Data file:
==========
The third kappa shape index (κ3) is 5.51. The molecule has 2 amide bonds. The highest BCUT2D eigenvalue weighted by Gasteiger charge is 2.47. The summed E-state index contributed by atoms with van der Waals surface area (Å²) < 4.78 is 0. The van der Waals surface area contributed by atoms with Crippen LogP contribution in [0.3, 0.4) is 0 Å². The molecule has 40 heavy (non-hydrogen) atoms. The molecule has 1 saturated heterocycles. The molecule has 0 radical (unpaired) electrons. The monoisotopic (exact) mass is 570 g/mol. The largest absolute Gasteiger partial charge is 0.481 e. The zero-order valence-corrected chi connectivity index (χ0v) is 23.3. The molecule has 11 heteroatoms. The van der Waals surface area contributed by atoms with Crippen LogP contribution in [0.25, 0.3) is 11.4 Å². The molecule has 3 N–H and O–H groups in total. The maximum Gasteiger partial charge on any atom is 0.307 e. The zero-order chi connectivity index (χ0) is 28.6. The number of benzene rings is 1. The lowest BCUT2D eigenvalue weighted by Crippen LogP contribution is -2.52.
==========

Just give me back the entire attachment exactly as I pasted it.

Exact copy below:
The third kappa shape index (κ3) is 5.51. The molecule has 2 amide bonds. The highest BCUT2D eigenvalue weighted by Gasteiger charge is 2.47. The summed E-state index contributed by atoms with van der Waals surface area (Å²) < 4.78 is 0. The van der Waals surface area contributed by atoms with Crippen LogP contribution in [0.3, 0.4) is 0 Å². The molecule has 40 heavy (non-hydrogen) atoms. The molecule has 1 saturated heterocycles. The molecule has 0 radical (unpaired) electrons. The monoisotopic (exact) mass is 570 g/mol. The largest absolute Gasteiger partial charge is 0.481 e. The zero-order valence-corrected chi connectivity index (χ0v) is 23.3. The molecule has 11 heteroatoms. The van der Waals surface area contributed by atoms with Crippen LogP contribution in [0.25, 0.3) is 11.4 Å². The molecule has 3 N–H and O–H groups in total. The maximum Gasteiger partial charge on any atom is 0.307 e. The zero-order chi connectivity index (χ0) is 28.6. The number of benzene rings is 1. The lowest BCUT2D eigenvalue weighted by Crippen LogP contribution is -2.52.